Kindness is not an act of weakness. It is an act that resists societal expectations of doing and saying nothing. This form of rebellion is evident in this year’s Rendezvous With Madness visual art exhibition whereby the six exhibiting artists address within their work personal experiences that challenge what mental health and wellness looks like. Action is apparent through frameworks of compassion, thought-provoking imagery and considerate storytelling.
This year, the exhibition in the Rendezvous With Madness Festival will be presented in-person throughout the festival from October 27 to November 6.
Workman Arts Offsite Gallery, Artscape Youngplace, 180 Shaw Street, Unit 302, Toronto
October 27 to November 6, 12 – 6 PM
EXHIBITION OPENING & ARTISTS TALK
October 29, 1-4 PM, Talk at 2:30 PM
After the opening reception, engage with the artists of kind renderings as they delve into their work and practice.
Please join us for a guided tour on Thursday, November 3 at 5 PM
Sylvia Frey, Visual Artist, Toronto
Sylvia Frey is a Mad, Queer, BIPOC Visual Artist based in Toronto. Her artwork explores the intersection of Madness, Healing, and Art. She is an interdisciplinary artist, working in the mediums of painting, drawing, writing, and performance. Most currently, she has started to explore film and photography. Her artwork can be found in various private collections in North America and Europe.
Esmond Lee, Visual Artist, Researcher, and Architect, Toronto
Esmond Lee is an artist, researcher, and architect based in Scarborough. Lee explores long-term, intergenerational experiences of migration in peripheral spaces. He holds a Master of Architecture and is pursuing a Doctorate in Critical Human Geography. Lee draws from these seemingly diverging backgrounds to examine identity, belonging, and nuanced cultural and political borders in the built environment. Recent works include installations for Nuit Blanche Toronto, developed during his time as the Doris McCarthy Artist-in-Residence, and at Malvern Town Centre for CONTACT Photography Festival. Lee’s current projects include two photobooks: ‘Below the City’, recognized by the Burtynsky Grant, and one for Woodside Square Library as the TPL Artist-in-Residence.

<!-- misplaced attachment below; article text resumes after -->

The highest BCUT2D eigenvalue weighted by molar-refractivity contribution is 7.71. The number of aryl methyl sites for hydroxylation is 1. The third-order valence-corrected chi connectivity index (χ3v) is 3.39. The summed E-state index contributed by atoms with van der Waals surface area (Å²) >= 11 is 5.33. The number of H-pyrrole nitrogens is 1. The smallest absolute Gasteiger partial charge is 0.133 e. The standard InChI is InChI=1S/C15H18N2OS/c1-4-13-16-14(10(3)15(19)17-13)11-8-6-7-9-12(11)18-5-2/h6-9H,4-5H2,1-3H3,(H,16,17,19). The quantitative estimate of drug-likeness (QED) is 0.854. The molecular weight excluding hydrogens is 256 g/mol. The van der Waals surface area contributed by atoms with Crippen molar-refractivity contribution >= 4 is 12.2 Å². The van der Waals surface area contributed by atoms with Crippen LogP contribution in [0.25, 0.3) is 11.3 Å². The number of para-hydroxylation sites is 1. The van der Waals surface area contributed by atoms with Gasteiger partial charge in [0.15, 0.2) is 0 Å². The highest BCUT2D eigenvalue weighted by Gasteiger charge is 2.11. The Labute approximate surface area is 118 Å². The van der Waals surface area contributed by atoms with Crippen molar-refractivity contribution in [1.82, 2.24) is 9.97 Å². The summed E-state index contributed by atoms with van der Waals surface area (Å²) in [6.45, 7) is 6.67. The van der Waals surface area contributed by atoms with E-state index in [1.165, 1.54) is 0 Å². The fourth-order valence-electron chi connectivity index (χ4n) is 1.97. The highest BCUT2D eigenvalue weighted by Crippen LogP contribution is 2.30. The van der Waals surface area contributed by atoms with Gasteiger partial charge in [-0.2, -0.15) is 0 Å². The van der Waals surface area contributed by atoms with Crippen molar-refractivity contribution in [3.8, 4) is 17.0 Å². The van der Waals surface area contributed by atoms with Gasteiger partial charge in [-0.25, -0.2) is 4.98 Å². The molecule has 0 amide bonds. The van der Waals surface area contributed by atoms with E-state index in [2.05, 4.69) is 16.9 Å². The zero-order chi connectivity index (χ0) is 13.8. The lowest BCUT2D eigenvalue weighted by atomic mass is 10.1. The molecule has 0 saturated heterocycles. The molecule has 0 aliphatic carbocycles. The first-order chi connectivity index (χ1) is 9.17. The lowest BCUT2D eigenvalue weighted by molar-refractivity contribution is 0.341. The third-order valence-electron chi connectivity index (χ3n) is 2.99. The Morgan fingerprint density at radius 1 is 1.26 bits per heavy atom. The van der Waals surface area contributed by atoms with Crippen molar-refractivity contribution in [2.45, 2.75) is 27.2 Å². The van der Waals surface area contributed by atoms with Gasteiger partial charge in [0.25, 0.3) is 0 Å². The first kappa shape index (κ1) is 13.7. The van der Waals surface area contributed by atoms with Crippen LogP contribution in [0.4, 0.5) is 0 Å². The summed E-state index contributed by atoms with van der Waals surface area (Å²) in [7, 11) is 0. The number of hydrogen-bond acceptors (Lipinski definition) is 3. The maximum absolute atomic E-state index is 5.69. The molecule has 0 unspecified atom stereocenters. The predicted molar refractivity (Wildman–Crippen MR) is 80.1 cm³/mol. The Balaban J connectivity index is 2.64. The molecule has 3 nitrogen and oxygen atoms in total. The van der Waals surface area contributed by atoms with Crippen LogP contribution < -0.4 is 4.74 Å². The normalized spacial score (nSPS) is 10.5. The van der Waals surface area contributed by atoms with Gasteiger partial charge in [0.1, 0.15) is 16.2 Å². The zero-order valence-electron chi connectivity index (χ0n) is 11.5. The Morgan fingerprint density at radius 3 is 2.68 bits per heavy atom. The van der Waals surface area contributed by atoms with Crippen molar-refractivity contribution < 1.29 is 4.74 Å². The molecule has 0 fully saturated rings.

Laura Shintani, Visual Artist, Toronto
Laura Shintani is a multimedia multidisciplinary artist who’s curiosity leans into learning, leadership and making friends with the interior monologue of the mind. Having a Japanese-Canadian ancestry, she directs themselves to create work that re-connects a disconnected past to the present. She lives with and embraces neurodiversity.
Her work has been shown at the Royal Ontario Museum, Campbell House Museum, Tangled Arts + Disability and Workman Arts. She helps to facilitate CAMH’s client “Art Cart” through Workman Arts and has received grants from and has been on juries for the Ontario Arts Council. Her most recent skill is trying her hand at taiko drumming!